There is no saying he is wrong. The casino closed 2004 by spending $100,000 on online auction purchases just in the month of December. Other items recently added to the casino's closet of the wild, wacky and downright tasteless include the following: the breast implant of a former Playboy cover girl featured in a trial in which the defendant complained of whiplash after having his head thrust into said breast; an oversized lemon for $29.99; a $156 jumbo Frosted Flake; a $1,350 toy army, and, for an easy $31, a "scientifical ghostificerator", whatever that may be.

Critical, of course, is the willingness of the public to play along with it. If money is promised, there is little punters will not now attempt to flog on eBay and other auction sites in the hope of catching the casino's attention.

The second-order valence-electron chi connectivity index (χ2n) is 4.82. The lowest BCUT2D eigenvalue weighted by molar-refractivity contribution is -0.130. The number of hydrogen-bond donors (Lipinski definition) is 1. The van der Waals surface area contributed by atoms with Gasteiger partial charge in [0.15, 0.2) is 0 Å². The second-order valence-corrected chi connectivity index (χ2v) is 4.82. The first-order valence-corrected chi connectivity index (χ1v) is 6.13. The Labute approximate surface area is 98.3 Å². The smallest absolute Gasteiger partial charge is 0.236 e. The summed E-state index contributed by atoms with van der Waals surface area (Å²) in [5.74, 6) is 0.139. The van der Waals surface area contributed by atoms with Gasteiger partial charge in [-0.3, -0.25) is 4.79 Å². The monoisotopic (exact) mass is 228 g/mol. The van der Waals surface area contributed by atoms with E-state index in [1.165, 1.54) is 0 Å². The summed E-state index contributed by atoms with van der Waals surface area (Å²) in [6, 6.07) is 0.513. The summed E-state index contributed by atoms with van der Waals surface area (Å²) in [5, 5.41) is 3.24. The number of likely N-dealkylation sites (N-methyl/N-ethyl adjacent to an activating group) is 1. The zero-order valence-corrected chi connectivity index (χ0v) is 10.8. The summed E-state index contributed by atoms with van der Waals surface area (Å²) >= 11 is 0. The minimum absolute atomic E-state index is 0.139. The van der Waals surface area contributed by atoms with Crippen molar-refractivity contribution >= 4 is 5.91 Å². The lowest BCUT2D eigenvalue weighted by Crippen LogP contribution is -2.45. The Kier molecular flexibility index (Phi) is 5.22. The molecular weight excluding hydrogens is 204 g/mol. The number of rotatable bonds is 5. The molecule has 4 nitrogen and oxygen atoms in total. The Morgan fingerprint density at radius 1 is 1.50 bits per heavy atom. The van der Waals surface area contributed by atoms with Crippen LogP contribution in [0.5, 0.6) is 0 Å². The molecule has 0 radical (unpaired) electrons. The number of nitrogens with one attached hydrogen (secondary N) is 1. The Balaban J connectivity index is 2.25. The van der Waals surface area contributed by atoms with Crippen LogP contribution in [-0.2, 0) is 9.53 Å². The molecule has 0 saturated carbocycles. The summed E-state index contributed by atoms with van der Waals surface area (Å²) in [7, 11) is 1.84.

Thus, it recently spent $65,000 on a walking stick the seller claimed contained the ghost of a dead grandfather. Meanwhile, a Connecticut woman has sold the company her new baby's name. That is to say, the unsuspecting child has been named Her parents say they call her Goldie for short. Thank goodness.

If the company ever goes out of business, one thing we cannot rely on is its name ever disappearing, whatever you think about it. Because the company has also purchased the right to puts its name to a recently discovered species of monkey in South America. Yes, we now have the monkey. And the casino will thus be represented on our planet for ever.